CamundaCon Recap: Customer Stories from OTPP
- April 30, 2020
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Ontario Teachers Pension Plan gave two presentations at CamundaCon – both well done. Sandy Kemsley covers the first one in this post (scroll down), and there’s an interesting bit of history. Sandy introduced them to Camunda back in 2013 – and BP3 helped them implement their first set of processes in Camunda shortly thereafter- I believe Sandy helped connect us for that work as well! So thank you!
OTPP is a great example of a client who started out with immediate goals to achieve, but with long-term objectives to learn the product and proceed mostly on their own. 7 years later, the proof is there:
They have 144 BPMN templates, and execute 70,000 process instances per year with up to 20,000 active instances at any time since these are generally long-running workflows. Some of the extremely long-running processes are actually terminated after a specific stage, then a scheduler restarts a corresponding instance when new work needs to be done. Other processes may be suspended in the workflow engine, making them invisible to a user’s worklist until work needs to be done.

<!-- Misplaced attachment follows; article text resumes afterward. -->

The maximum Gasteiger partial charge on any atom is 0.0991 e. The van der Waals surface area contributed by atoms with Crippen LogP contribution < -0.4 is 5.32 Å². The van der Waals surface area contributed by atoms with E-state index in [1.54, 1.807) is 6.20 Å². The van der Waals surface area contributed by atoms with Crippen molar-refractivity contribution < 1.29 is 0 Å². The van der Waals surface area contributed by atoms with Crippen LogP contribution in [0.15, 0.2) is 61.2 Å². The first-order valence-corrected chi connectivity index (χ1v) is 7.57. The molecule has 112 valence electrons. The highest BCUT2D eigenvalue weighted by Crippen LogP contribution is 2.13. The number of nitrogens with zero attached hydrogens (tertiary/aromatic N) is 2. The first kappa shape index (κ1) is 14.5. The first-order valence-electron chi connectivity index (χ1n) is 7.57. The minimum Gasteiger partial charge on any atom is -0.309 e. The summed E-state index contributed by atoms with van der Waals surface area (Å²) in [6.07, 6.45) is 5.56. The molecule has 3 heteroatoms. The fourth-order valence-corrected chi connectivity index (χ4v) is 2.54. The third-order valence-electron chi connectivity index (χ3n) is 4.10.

What I’d say is not only have their really built out quite a few solutions at this point, but they have a maturity and understanding of how to leverage the platform to solve complex problems. Enabling customers to get started on this kind of journey is the kind of work that Sandy and that BP3 each do really well in our respective phases of the game.
What’s interesting is how they’ve embedded Camunda into several business applications, taking processes out of other workflow engines – in theory this is straightforward to do, but in practice the devil is definitely in the details.
I can also attest to the in-flight instance challenge that they’ve leveraged Camunda to solve. BP3 team members have probably done more in-flight instance migration on platforms not-named-Camunda than anyone – we’re really good at it- and it is hard and requires real expertise. And one of the things I love about Camunda is that they’re not afraid to solve the hard problems once in their product, rather than leaving all the hard stuff for customers to figure out once-per-customer (or project).